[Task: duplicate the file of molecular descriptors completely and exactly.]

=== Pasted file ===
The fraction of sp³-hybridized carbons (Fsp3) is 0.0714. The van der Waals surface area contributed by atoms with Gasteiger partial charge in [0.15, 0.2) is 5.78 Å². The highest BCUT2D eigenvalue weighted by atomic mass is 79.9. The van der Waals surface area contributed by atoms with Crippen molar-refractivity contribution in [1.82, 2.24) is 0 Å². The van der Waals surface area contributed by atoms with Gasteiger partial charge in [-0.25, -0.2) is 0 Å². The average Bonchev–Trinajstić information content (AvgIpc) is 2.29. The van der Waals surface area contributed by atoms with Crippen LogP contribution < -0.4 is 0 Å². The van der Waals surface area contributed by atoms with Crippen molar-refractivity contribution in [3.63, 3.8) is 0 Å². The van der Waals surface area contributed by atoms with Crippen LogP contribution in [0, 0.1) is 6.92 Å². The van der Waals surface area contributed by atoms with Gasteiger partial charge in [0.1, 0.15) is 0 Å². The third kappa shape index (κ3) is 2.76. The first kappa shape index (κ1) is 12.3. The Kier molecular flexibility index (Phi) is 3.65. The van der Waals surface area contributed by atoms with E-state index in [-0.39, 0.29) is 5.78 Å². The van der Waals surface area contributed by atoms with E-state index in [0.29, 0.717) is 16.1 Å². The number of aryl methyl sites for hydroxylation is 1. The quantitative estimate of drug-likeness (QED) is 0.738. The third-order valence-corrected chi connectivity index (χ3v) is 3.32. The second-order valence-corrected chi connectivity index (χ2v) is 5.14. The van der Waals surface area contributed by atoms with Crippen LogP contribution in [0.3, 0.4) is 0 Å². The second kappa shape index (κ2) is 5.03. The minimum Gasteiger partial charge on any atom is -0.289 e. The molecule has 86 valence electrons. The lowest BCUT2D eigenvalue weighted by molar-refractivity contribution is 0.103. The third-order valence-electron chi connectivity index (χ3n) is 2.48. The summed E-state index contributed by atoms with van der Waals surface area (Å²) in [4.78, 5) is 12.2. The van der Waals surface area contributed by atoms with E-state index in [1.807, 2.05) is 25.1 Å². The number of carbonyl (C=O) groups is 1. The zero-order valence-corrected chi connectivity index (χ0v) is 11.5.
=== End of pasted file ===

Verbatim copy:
The fraction of sp³-hybridized carbons (Fsp3) is 0.0714. The van der Waals surface area contributed by atoms with Gasteiger partial charge in [0.15, 0.2) is 5.78 Å². The highest BCUT2D eigenvalue weighted by atomic mass is 79.9. The van der Waals surface area contributed by atoms with Crippen molar-refractivity contribution in [1.82, 2.24) is 0 Å². The van der Waals surface area contributed by atoms with Gasteiger partial charge in [-0.25, -0.2) is 0 Å². The average Bonchev–Trinajstić information content (AvgIpc) is 2.29. The van der Waals surface area contributed by atoms with Crippen LogP contribution < -0.4 is 0 Å². The van der Waals surface area contributed by atoms with Crippen molar-refractivity contribution in [3.63, 3.8) is 0 Å². The van der Waals surface area contributed by atoms with Crippen LogP contribution in [0, 0.1) is 6.92 Å². The van der Waals surface area contributed by atoms with Gasteiger partial charge in [0.1, 0.15) is 0 Å². The third kappa shape index (κ3) is 2.76. The first kappa shape index (κ1) is 12.3. The Kier molecular flexibility index (Phi) is 3.65. The van der Waals surface area contributed by atoms with E-state index in [-0.39, 0.29) is 5.78 Å². The van der Waals surface area contributed by atoms with E-state index in [0.29, 0.717) is 16.1 Å². The number of aryl methyl sites for hydroxylation is 1. The quantitative estimate of drug-likeness (QED) is 0.738. The third-order valence-corrected chi connectivity index (χ3v) is 3.32. The second-order valence-corrected chi connectivity index (χ2v) is 5.14. The van der Waals surface area contributed by atoms with Crippen LogP contribution in [0.3, 0.4) is 0 Å². The second kappa shape index (κ2) is 5.03. The minimum Gasteiger partial charge on any atom is -0.289 e. The molecule has 86 valence electrons. The lowest BCUT2D eigenvalue weighted by molar-refractivity contribution is 0.103. The third-order valence-electron chi connectivity index (χ3n) is 2.48. The summed E-state index contributed by atoms with van der Waals surface area (Å²) in [4.78, 5) is 12.2. The van der Waals surface area contributed by atoms with E-state index in [1.807, 2.05) is 25.1 Å². The number of carbonyl (C=O) groups is 1. The zero-order valence-corrected chi connectivity index (χ0v) is 11.5.